Friday, 31 March 2017

Food from the land - Growing domesticated crops

This post is a part of the series An Acre of Sunshine.

Domesticated crop plants are quite peculiar. As was discussed in my hunting and gathering post, wild plants don't tend to produce very much human food. The selection pressures that are in place on wild plants are for their own survival and reproduction, and while they often have edible seeds, fruits or roots, how good a food they are for people was a non-factor in their survival. The adoption of agriculture changed plant selection drastically as it became people doing the hard work of ensuring the survival and reproduction of their crops, while selection pressures were refocused on making bigger, better, and more nutritious edible parts that are easier to harvest. And when you look at today's crop plants, they look downright bizarre compared to their wild counterparts. All of the parts that we like to eat and use are comically large when compared to those of their wild brethren. A typical corncob is close to a foot long and weighs over a pound, whereas for corn's wild ancestor teosinte, you could hardly call the tiny seed pods a cob (see picture below). Modern corn is amazingly good at providing food for people, but would not fare well for long without people to plant and tend to it.  And of course this sort of breeding change for size is only one of a multitude of ways in which people have changed both plants and their growing environment.

Image courtesy of

While plant harvest often focuses on seeds and fruits, it can also be based on many other parts of a plant. Cabbage provides a wonderful example of how a single wild plant can be bred for many different foods, and wild cabbage is the progenitor of a dozen different vegetables today. Broccoli and cauliflower are flower clusters, kohlrabi is a part of a stem, while cabbage, brussel sprouts, kale and others are all modified leaves.  Really any part of a plant that grows in such a way as to have edible sugars, fats and proteins is viable as human food. And then there are the crops for non-food purposes like fiber or oil.

 Farming and yields

Whether organic or not, mechanized or not, genetically modified or heritage breed, the goal of farming is generally to have the highest possible yield per acre. This generally means creating a relatively simple ecosystem that provides the crop plants as close as possible to 'perfect' growing conditions. Important considerations include:
-Maintaining good nutrient levels, often with fertilization of some sort.
-Maintaining proper amounts of moisture, sometimes with irrigation.
-Reducing competition between desired plants and other plant species. While there are many ways to achieve this, the most common are some form of weeding or herbicides.
-Reducing predation on the crop plants from insects, birds and mammals.
-Reducing the detrimental effects of microorganisms, be they bacterial, viral, or fungal.

The vast majority of farming today in the western world uses a very technology heavy approach, with large tractors and implements, and heavy loads of fertilizers and pesticides. Traditional small-scale farming, and such modern reinventions of it as Permaculture, have a very difficult time competing economically with these conventional broadscale farming practices. These traditional techniques generally require large amounts of human labor, and don't benefit from the economies of scale that can be gained when farming 500 acres instead of just a few. And these modern farming techniques are only increasing their yields. See below for a graph of the yield trends for a number of major staple crops.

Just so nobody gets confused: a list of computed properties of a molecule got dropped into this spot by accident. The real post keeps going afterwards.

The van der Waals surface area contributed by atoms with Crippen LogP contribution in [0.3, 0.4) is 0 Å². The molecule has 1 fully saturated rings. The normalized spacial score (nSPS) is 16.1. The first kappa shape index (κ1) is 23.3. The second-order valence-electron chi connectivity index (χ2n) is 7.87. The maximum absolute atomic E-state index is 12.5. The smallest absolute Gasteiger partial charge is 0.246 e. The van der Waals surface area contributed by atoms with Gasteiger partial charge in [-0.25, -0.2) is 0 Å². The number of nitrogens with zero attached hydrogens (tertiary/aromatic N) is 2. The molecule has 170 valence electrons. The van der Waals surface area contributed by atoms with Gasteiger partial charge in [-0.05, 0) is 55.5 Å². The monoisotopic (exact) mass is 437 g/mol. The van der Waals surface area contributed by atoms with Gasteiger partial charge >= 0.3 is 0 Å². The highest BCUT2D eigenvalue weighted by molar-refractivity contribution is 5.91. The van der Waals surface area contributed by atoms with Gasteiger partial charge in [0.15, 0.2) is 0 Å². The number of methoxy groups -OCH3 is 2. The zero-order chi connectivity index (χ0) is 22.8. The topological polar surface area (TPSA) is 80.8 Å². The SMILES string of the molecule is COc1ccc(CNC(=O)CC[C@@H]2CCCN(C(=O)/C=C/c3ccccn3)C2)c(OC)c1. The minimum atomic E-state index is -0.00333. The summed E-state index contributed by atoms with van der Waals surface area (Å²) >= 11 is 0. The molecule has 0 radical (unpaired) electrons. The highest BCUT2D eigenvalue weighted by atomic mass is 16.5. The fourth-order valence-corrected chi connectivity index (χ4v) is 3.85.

Graph courtesy of Math Encounters Blog

Our farm and its crops

Our own farm and those around it were first developed in the last decades of the nineteenth century by Irish immigrant farmers. The Moran family founded our farm, and the neighbors had names such as Flynn, Egan, and Brennan. They arrived with, or soon after, the wave of loggers coming up the Gatineau River. In those early days the first step was to open up the forest to create fields, which required cutting down any trees remaining after the loggers passed through, followed by digging out all of the stumps in order to make it possible to till the soil. They were probably only able to open one or two acres per year, and on our property they converted a total of 18 acres of some of the less hilly terrain on our property over to fields.

The early days of our farm mixed subsistence and market farming, growing a little bit of everything, plant and animal, to provide for the needs of the family. Any excess could then be sold on to the logging camps or down to the Ottawa area. At this time, the farmers grew a wide variety of crops, from garden vegetables to row crops like wheat. Since they were growing most or all of their own food, it was absolutely necessary to maintain variety so as to have a relatively balanced diet throughout the year.

An abandoned wheat thresher on the author's property

As with small family farms all over North America, this model began to make less and less sense as the twentieth century progressed. With mechanization and additives like pesticides and fertilizers, small-scale farms just couldn't compete. This was especially true in an area like ours, with hilly and relatively infertile soil that didn't have as high of yields and was much less conducive to industrialized farming techniques. The farms in our local area slowly consolidated so that many fewer farmers each farmed much more land, and shifted to one of the only models that remained economically viable, beef cattle farming. So while our farm isn't likely to go back to annual crops anytime soon, no discussion of land use would be complete without them.

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